The best Christmas: Rolfe’s story

23rd Nov, 2017

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As Christmas draws near, our household really gets into the spirit of planning a big family day. There’s the ritual of sending and receiving wish lists, buying gifts, wrapping them up and hiding them from prying eyes. There’s the Christmas dinner prep, sending party invites, selecting wine, choosing the colour scheme, decorating the house and the buzz of putting up the tree. (After the annual artificial-or-real debate, of course.) And there’s carol singing, making Boxing Day plans, visiting the neighbours for drinks, filling the fridge with Christmas snacks, watching the pile of gifts grow under the tree and New Year plans. We have so many festive traditions and happy moments to enjoy.

 

Away from the warmth of our festive home, another house is having a very different advent. Instead: an argument. A smack across a little boy’s face. ‘Uncle’ visiting his bedroom. But this time, it’s the last time. Because at last, social services have stepped in.

 

The little boy, Joe, sits in the back of a social worker’s car, not hearing her reassuring words as he clutches his black bin bag of belongings to his chest as the world goes by, taking him further away from all he’s ever known.

 

That’s when my family got the call from Foster Carer Associates’ placements team. It was the day before Christmas Eve and little Joe desperately needed somewhere to stay.

 

They’d called countless foster carers, the social worker told me. But no one was willing to take a new foster child in over Christmas. They already had plans, or had made other commitments. They weren’t prepared for a foster child. Their Christmas was just for family. It was looking like a real possibility that Joe would be spending Christmas on his own. Could I help?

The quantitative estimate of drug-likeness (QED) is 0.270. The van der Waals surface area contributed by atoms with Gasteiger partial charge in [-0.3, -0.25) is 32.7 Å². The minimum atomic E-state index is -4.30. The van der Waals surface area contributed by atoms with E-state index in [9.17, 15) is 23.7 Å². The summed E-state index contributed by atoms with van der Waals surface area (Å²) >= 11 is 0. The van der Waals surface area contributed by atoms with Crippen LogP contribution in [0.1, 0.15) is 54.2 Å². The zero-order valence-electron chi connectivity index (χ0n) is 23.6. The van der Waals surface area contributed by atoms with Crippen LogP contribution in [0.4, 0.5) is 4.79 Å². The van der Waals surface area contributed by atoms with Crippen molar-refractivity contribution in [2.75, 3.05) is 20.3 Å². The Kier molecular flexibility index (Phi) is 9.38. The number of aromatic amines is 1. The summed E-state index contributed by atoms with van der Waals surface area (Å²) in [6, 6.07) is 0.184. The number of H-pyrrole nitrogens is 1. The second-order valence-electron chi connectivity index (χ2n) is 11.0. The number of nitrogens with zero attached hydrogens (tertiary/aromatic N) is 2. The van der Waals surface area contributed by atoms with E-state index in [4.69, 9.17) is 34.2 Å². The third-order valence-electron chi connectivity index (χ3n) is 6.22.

It was a big ask. Inviting a foster child into your home is a big decision at the best of times. I could sympathise with the other carers before me who had said no to Joe. Our spare room was due to be for Christmas guests in a couple of days. And our plans hadn’t catered for a foster child. ‘I’ll call you back,’ I told the social worker.

 

Joe’s story had really moved me. The thought of a little boy who had just been taken away from his family spending and Christmas on his own made me really appreciate how special the Christmas I was organising with my family was.

 

I called my sister and arranged for my guests to stay with her instead. Then I told the family that we’d have a new little guest in the house this Christmas – some plans might change a little, but it’s Christmas as usual. After all, giving Joe the space he needs is so much more important than any meal or party, no matter the time of year. His need is more than my whole family’s combined. It’s why I’m a foster carer, and my family understand that.

 

I call the placements team back and tell them to bring Joe over. Clearing the spare room of presents and changing the bed for him doesn’t take long. Neither does popping to the shops for some extra sweets and burgers to feed our new family member, who’s surely hungry.

 

When the knock at the door comes, Joe is still sat in the car with his black bin bag.

 

‘Hello, Joe?’ I say to him, ‘Welcome to the best Christmas we can give you. It might not be perfect, but you’re welcome to everything we have. Let’s get you settled in.’

 

His expression was pained as he came into our home that first day, just days before Christmas. But that’s how it is sometimes. And after some good food and a few games on the PlayStation, Joe was chatting away as though he’d been with us for months.

 

In fact, Joe settled in so well, he ended up staying with our family for six years.

 

You never know when the right foster child for your family will come along. Christmas might not sound the ideal time to start a new foster placement to you now, but I wouldn’t change choosing to foster Joe that Christmas for anything. If I hadn’t said yes, I know that every Christmas after I’d wonder: ‘What happened to that little boy? Did he spend Christmas alone?’ and how I’d had the power to give him the Christmas he deserved, but didn’t.

 

Don’t delay, contact FCA to find out how you can make a difference to a child’s life.

Call 01527 810436 or enquire here https://www.thefca.co.uk/contact/